In 2014, Indiana passed a law, with support from the Mayor, that created Innovation Network Schools. The law gives educators the power to create new public schools that can flexibly meet the needs of the students they serve. The city has also been home to a growing number of high-quality non-profit charter schools. Early results are promising.
Indianapolis was home to a struggling traditional public school system that suffered severe enrollment losses over more than a 20 year period.
Between 1981 and 2016, the district’s enrollment decreased by nearly 50%, from 57,000 students to just 30,000, due to families seeking other local school options or moving to the suburbs.
In 2006-2007, IPS’ graduation rate was 47%, one of the lowest high school graduation rates in the state.
Over the past five years, Indianapolis’ locally elected school board has created one of the nation’s most innovative public school systems.
Indianapolis is still in the early stages of change. While there is a long road ahead, results in the innovation and the public charter school sectors are showing real promise.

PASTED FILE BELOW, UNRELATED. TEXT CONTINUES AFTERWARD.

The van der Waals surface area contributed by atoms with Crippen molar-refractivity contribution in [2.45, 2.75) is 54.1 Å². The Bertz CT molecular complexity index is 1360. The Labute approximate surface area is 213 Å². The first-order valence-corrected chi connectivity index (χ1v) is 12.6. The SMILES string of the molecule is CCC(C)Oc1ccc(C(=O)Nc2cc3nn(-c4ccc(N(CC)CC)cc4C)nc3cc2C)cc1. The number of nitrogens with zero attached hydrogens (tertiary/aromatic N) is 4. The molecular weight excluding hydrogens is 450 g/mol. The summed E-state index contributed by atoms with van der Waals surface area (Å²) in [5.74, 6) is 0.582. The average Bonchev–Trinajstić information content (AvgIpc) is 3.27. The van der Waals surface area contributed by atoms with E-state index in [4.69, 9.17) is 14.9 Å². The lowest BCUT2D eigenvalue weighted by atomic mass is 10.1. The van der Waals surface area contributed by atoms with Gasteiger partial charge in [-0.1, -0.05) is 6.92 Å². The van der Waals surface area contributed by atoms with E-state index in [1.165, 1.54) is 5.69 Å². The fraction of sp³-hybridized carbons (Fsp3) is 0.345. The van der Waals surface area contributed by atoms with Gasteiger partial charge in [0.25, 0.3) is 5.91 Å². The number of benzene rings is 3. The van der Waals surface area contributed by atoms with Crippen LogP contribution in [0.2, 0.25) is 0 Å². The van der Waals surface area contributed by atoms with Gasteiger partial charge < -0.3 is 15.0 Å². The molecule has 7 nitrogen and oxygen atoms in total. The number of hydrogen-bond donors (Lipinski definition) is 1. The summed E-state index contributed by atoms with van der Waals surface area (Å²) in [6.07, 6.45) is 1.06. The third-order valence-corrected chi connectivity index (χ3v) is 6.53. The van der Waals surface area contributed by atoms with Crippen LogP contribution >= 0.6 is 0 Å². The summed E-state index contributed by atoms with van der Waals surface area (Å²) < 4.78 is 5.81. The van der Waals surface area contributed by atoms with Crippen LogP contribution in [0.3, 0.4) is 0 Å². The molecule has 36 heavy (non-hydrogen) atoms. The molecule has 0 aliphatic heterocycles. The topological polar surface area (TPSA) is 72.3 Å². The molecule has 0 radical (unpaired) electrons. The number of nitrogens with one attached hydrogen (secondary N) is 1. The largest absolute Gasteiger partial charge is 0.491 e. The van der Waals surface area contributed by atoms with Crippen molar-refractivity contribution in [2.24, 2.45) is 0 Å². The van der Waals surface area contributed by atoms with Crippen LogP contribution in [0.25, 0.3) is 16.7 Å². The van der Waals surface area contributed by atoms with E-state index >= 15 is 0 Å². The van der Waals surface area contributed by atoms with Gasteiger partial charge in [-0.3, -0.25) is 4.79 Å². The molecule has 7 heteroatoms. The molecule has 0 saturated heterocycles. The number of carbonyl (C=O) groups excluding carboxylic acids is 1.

In the 2016-2017 school year, students enrolled in non-profit charter schools achieved the highest academic growth in the city.
Innovation Schools are trending in the right direction, but the schools have not been operating long enough to draw firm conclusions about their performance.
The high school graduation rate has increased from 47% to 83% between 2007 and 2017.
Since the passage of the Innovation School law, IPS has increased enrollment by approximately 3%, reversing the historical trend of enrollment losses.
Despite these positive trends, the results in Indianapolis are not yet an unqualified success. Citywide results still lag behind the state as a whole. But the collaboration between government leaders, educators, and families has set a strong foundation for future progress.